A new report analyzing different healthcare systems within the developed world has revealed that Canada takes second place in terms of the countries offering the fairest access to treatment for women.
As part of the new Global Health Inequalities Report, the Radar Healthcare team decided to take a deep delve into patient equality when it comes to gender-specific treatments, based on the current laws and regulations in place.
In the 18th and 19th centuries, it was common for women to be diagnosed with “hysteria,” brushing off any real diagnosis and effectively forcing them to suffer with their conditions without adequate medical attention. While the healthcare quality for women has improved since then, there are undoubtedly more important measures to take in certain territories regarding treatment and care.
Radar Healthcare ranked the developed countries offering women the fairest access to healthcare by taking into account such factors as access to birth control and abortions, IVF treatment options, and medical tests and screenings aimed exclusively at biological females (e.g, cervical screenings and mammograms).
Top 10 developed countries for women’s healthcare equality
|Country||Women’s Healthcare Equality Score /105|
Despite offering residents cervical smear tests from the age of 21, access to legal abortions up until 23 weeks, and free birth control options to those aged 25 and under, Canada narrowly missed out on being first place to the UK in the ranking.
There are certain areas where Canada scored less favorably than other countries researched, which would have contributed to the second-place score of 80.5/105.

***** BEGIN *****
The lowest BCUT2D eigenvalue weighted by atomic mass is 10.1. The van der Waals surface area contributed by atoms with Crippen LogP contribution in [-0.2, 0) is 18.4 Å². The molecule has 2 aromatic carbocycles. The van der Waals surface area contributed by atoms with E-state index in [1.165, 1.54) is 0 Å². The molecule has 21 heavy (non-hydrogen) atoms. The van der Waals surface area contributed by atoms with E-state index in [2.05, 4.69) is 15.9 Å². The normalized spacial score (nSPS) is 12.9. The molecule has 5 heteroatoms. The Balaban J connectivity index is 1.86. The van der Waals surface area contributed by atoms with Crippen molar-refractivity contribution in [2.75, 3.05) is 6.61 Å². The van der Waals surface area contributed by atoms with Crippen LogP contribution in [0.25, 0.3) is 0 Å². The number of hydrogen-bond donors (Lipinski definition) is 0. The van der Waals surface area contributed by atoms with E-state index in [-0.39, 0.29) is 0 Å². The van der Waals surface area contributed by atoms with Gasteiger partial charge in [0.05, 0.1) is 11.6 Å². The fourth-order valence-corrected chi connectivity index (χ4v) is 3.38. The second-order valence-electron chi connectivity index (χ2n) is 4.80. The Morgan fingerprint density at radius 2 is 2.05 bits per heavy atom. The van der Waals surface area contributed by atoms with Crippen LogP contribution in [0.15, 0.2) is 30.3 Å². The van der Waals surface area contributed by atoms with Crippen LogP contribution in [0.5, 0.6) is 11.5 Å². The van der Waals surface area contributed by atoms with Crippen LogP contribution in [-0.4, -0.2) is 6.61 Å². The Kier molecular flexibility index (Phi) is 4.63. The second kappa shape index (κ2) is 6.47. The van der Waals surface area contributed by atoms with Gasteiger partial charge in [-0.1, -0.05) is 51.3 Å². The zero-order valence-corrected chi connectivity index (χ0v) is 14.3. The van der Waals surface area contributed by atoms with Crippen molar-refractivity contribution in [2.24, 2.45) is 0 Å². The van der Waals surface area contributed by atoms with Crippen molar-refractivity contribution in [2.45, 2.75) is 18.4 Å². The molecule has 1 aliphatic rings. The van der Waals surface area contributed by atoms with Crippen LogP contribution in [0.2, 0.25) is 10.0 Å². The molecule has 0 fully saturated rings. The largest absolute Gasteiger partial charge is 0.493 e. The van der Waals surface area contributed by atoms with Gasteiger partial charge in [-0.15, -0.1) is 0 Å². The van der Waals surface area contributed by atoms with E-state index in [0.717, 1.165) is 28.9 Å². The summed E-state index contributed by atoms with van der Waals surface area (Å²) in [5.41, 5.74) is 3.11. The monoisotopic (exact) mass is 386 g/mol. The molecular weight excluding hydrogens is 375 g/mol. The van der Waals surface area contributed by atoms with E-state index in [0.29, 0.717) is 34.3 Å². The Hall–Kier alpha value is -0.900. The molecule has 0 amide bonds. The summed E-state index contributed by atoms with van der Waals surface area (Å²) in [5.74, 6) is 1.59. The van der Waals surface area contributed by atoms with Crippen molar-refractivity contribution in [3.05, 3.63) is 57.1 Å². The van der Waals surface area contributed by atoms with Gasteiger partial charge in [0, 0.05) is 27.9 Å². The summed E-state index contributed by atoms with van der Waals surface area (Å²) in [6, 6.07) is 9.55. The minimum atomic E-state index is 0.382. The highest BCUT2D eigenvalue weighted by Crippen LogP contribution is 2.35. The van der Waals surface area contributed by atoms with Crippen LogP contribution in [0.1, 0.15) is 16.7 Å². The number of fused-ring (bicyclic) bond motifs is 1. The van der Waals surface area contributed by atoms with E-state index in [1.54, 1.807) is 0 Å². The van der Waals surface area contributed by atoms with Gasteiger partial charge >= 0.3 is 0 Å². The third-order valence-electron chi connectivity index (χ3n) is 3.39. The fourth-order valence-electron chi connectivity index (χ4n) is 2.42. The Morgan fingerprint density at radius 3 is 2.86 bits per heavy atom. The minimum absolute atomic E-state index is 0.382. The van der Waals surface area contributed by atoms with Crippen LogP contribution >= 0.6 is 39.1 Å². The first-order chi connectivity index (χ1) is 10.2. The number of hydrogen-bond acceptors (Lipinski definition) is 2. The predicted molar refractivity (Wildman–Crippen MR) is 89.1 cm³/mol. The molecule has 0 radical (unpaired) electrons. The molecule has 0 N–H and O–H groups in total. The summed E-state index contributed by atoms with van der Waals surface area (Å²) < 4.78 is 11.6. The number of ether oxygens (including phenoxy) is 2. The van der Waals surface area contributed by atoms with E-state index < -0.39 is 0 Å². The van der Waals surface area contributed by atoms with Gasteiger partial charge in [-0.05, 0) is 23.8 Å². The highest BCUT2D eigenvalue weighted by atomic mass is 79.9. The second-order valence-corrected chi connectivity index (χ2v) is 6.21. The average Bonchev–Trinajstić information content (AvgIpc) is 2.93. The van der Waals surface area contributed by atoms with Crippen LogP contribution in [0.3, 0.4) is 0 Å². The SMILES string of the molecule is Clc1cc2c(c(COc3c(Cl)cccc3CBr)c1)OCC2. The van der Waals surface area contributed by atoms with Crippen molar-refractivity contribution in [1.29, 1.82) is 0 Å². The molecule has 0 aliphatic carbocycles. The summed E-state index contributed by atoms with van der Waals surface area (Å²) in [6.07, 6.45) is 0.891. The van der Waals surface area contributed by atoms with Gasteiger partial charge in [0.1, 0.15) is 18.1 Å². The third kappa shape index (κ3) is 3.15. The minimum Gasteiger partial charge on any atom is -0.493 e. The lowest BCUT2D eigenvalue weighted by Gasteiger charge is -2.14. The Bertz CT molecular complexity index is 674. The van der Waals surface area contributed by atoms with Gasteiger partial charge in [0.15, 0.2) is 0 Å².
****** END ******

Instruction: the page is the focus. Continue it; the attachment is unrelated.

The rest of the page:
These include only offering those aged 43 and younger access to IVF treatment. Countries including Spain, Greece, Ireland, and Italy all offer the treatment to those wishing to become mothers up until the age of at least 50, while the healthcare systems in Singapore and Poland have no upper age limit.
A recent article explained that “fertility falls by half” when a woman reaches the age of 40, which could go some way to explaining why Canadian and also French healthcare experts stop offering IVF treatment at the age of 43. That being said, 27 of the countries analyzed have no male age limit on IVF treatment, shining somewhat of a light on inequality regarding the path to parenthood, as male fertility also begins to decline around the age of 40.
Also having somewhat of a negative impact on the Canadian score is the laws around paid maternity leave offered to brand-new mothers, which can have ramifications on one’s mental health and general well-being during such a huge life event. Despite countries like Estonia (62 weeks), Denmark (52 weeks), Norway (49 weeks), and the UK (39 weeks) offering substantial lengths of paid maternity leave, the legal Canadian offering of just 15 weeks fell a little short in comparison.
The full women’s health report can be found here.